The use of disabled people as ‘inspiration’ is terribly dated
Platform: Tokenism is an empty gesture that alludes to equality rather than practising it
Louise Bruton: tokenism is a cop-out. Photograph: Aidan Crawley
Having written about my disability publicly for the guts of nine years, I’ve come to learn that, under the guise of inclusivity, there’s also tokenism and the act of being taken advantage of in the media, creating a misguided perception of disabled people that then feeds into our daily life.
Without representation and visibility of disabled people in the media, our story can be skewed and spliced, edited to fit in with a pre-existing narrative decided by someone else.
Representation and visibility are key elements for minorities to feel they’ve been heard – to feel like they matter – and that’s what this Platform column series is for.
Written by different people with different disabilities, and all from very different backgrounds, every week we hear a new perspective, whether it’s a topic we already know about or something that has never entered our heads before. To change minds and to make the world more habitable for people living with disabilities, you need to hear directly from disabled people.
I was recently contacted by the producer of a forthcoming fashion television series asking if I’d like to take part. They were looking for “three members of the public who are struggling to assert their sense of style” and they suggested that my disability – alongside suggestions that other participants would be “gender non-conforming, have a body shape outside of “the norm” or be in recovery from surgery – was the reason I could take part.
Don’t insult me
Brushing the slight insult that I’m struggling with my personal style aside – how very dare you – the premise for this series places disabled people precisely into the category of struggling. While the finished product of this series may be completely different to their producer’s original pitch, I said no to taking part and suggested they change their pitch to finding members of society that struggle with the limitations imposed by the fashion industry instead. But my biggest takeaway from this pitch is that the use of disabled people as a point of inspiration feels reductive and terribly dated.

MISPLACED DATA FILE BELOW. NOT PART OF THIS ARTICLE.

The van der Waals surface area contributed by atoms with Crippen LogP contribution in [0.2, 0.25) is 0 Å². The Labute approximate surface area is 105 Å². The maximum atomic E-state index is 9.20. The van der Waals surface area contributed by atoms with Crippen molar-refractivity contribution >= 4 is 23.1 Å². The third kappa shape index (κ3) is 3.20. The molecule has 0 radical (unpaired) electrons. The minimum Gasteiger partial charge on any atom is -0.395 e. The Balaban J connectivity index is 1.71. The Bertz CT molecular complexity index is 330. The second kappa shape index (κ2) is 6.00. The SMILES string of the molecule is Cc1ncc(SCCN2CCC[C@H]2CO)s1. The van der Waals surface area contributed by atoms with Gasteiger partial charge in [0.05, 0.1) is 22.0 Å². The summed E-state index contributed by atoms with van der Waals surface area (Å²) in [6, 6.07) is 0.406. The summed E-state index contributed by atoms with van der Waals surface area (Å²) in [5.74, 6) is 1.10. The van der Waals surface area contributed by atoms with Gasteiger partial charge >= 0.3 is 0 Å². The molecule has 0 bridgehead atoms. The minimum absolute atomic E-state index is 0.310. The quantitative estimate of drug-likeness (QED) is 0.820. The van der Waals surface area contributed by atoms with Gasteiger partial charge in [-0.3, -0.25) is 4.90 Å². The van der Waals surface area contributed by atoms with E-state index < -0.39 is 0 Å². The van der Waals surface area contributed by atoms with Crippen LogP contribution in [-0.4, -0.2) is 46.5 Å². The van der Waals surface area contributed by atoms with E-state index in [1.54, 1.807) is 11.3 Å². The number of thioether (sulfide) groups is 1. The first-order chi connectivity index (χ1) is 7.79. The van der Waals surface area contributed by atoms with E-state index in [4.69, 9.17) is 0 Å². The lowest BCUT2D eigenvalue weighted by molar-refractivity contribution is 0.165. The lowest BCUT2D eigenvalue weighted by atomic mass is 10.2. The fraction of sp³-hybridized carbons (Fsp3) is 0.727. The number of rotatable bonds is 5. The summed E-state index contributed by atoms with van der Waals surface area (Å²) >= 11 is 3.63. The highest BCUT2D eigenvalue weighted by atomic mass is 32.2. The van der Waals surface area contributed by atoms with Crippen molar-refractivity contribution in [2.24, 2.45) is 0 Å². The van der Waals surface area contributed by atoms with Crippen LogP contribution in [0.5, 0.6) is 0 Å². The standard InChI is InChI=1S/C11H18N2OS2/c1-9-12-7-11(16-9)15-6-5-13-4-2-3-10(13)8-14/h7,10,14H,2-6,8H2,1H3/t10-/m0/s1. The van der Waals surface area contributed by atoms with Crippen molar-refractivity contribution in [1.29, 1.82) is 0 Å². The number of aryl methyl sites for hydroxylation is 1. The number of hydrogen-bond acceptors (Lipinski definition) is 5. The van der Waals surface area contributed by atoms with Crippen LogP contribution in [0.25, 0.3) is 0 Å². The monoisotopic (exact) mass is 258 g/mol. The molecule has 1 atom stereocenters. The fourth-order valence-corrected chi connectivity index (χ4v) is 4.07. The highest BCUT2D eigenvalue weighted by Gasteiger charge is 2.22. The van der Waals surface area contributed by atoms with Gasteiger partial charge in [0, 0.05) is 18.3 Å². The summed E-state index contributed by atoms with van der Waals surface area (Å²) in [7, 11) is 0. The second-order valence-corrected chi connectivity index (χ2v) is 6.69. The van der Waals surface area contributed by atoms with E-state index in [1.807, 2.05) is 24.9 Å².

Of course, there are very valuable insights to be given around the fashion industry as it excludes almost everyone who isn’t a Kate Moss or a Hadid. However, narrowing in on disabled people and deciding that we are struggling has the whiff of a pre-planned, feel-good narrative designed for the gaze of non-disabled people.
A new wave of inspiration culture is being beamed at us all across our social media feeds, where self-styled life gurus dole out life hacks on Instagram, using inane captions such as “She could so she did” to send a chill of possibility down the reader’s spine, and we watch influencers become nutritionists overnight, releasing diet books just ahead of the Christmas shopping rush.
Inspiration is big business, and disabled people are often used as a means to tell you that you can do anything if you put your mind to it, or, to use that well-versed line, “their disability doesn’t hold them back from living life”. The language we use to describe disabled people in these situations places an ableist perspective on our lives, removing our narrative altogether and cutting us out of the conversation.
If inclusivity is part of your plan for a project, a TV series or a campaign, do not push for a feel-good story at our expense, because that is when inclusivity becomes tokenism.
Tokenism does not push boundaries nor does it give us the freedom to lead the conversation or even change it.
Tokenism is a cop-out, an empty gesture that alludes to equality rather than practising it.
If we want to see real change in the representation of disabled people in the media, our voices need to be front and centre and not some feel-good trope. Let us lead the narrative because to really make change. The inspiration needs to be more than just fluff; it needs to be fully charged.